It wasn’t cardiac arrest. I wasn’t the victim of asphyxiation. Physically nothing was wrong. But a four letter word instantly changed my life. The effects are still very real.
I grew up in a small town and cruised through high school. I was never challenged by school work, and, as a result, never learned to study. At the beginning of my senior year I applied to several colleges and universities. Accepted by several, I chose to attend Purdue University.
September 1965. Away I went to begin my freshman year at Purdue. I had no idea what to expect. I was undisciplined, and I would pay the price.
Some college freshmen have a career goal for their life. Some don’t. I didn’t. Unfortunately I did not know I did not have to choose a major when I entered Purdue. I was never told I could begin my college experience just taking core classes. Had I known, would my life have been different? Maybe. Maybe not.
When asked about a major, I chose biology. Why? I have no idea. I didn’t know what a biologist did. I didn’t know all the job opportunities available for a biologist.
I was green. A very bright green.
At the end of the first semester I was on academic probation.
No problem, I thought. I’ll just retake a couple of classes, and things will be fine. I breezed through high school, and this is a bit more challenging, but everything will be OK.
I finished the second semester, and waited on my grades to arrive in the mail. About the middle of June 1966, they came. There it was in the bottom right hand corner, the word that would forever change my life.
I flunked out of Purdue.
That was the day my life stopped.
Wait. Is that being overly dramatic? People do occasionally flunk out of college. That doesn’t mean their life stops. Life goes on. You just pick yourself up, dust yourself off, and start all over again.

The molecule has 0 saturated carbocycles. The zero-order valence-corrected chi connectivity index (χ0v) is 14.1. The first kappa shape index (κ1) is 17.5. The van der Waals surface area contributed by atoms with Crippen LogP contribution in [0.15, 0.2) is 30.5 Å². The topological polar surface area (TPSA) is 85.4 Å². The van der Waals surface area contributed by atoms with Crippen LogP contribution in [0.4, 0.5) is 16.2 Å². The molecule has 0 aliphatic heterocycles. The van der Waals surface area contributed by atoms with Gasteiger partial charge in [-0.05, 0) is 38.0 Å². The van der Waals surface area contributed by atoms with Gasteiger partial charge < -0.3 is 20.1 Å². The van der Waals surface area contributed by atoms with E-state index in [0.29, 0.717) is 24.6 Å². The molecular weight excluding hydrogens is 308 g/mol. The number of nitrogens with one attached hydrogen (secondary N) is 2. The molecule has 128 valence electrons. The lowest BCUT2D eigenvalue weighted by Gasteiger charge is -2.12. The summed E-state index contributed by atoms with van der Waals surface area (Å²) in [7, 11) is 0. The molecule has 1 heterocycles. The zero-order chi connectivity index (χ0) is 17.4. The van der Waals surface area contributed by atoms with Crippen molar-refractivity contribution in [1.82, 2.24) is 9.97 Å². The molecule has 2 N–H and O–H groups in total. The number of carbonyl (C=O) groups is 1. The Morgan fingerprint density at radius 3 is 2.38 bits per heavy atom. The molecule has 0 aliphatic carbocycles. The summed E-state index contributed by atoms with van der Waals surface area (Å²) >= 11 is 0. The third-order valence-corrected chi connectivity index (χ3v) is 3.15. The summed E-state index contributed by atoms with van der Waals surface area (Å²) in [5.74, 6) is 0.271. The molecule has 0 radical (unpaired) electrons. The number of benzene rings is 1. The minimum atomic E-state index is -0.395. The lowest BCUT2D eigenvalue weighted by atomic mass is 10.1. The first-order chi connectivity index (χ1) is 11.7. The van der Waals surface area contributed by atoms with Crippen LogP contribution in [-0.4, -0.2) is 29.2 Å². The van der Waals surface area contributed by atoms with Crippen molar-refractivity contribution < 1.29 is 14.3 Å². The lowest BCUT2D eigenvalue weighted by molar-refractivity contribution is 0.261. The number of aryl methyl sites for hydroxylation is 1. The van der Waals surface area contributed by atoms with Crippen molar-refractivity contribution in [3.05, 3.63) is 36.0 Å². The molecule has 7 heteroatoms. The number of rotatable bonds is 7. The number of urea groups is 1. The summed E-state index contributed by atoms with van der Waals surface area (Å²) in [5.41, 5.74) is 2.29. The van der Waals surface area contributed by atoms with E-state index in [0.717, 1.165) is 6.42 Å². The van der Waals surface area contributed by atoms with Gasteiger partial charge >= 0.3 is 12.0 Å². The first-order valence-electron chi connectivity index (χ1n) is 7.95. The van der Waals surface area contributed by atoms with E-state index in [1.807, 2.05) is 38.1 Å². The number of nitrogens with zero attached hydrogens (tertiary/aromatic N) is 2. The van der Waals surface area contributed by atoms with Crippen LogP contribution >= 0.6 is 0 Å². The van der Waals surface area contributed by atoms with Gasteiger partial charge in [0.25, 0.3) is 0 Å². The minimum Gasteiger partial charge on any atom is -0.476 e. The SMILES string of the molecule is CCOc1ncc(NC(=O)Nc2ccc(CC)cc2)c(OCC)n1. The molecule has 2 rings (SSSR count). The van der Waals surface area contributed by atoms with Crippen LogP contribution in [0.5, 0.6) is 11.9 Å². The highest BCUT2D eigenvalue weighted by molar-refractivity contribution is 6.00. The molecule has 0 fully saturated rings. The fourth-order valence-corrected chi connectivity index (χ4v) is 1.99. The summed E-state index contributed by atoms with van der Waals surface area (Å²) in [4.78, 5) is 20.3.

Isn’t that the way it works?
For me, it didn’t work that way.
I played the blame game. My parents didn’t do enough to help me find an occupation. My high school counselor didn’t do enough counselling. My teachers didn’t challenge me.
The final responsibility for my college success or failure rested with me. When I started having trouble, I should have contacted my counsellor for help. I didn’t. I didn’t tell anyone nor did I ask anyone for help or suggestions for getting help.
My failure was my fault.
I know I let my parents down. They were both college graduates. I was embarrassed when I told friends and family what happened. My plan was to enroll in another college in the fall. I found out colleges don’t take students who have just flunked out of another college.
My life was grinding to a halt. I was frozen. I had no idea what to do. This was the summer of 1966. President Lyndon Johnson announced the largest military draft since World War II. Afraid of being drafted and ending up in the infantry, I enlisted for three years in the Army. Away I went.
In September 1969 I was discharged and entered Indiana State University. My major? I didn’t have one. During the three years I spent in the Army I made no plans for my future other than deciding to go back to college. A college degree was supposed to be the ticket to a successful life.
It still haunted me.
Going to college without career counselling is like going to the grocery store without a shopping list. When you checkout you’ve rolled the dice on next week’s meals.
You don’t want to roll the dice on your future.
It was still casting a very long shadow on my life.
I graduated from Indiana State in 1972. I had a double major in Business and Economics. My business major did not focus on a particular area. I still didn’t know what I wanted to do with my life.
Forty-nine years have passed since “DROP” walked into my life. I should have kicked it out long ago. I didn’t know how.
I gave myself a life sentence of being overly cautious in some areas of my life. Then I would rebel against my cautiousness by making decisions that were not clearly thought out.
So what did I learn from “DROP”?
First, when trouble comes help is usually available. Find it. Ask for it. Accept it. None of us has all the answers.
Second, when life decides to “DROP” you, make up your mind you can start over. Never let “DROP” have permanent control of your life.
Finally, no one ever wins the blame game. Whether it’s your fault, your parents’ fault, your teachers’ fault, your boss’s fault, or anyone else’s fault, rarely is anything gained from pointing fingers. More often than not, time has been wasted.
“DROP” still knocks at my door, and sometimes I let it in. Many times I wonder how my life would have been different if I would have just asked for help during my first year of college. But there’s no point in trying to relive the past. I can only learn from it.
The good news is I’m still learning.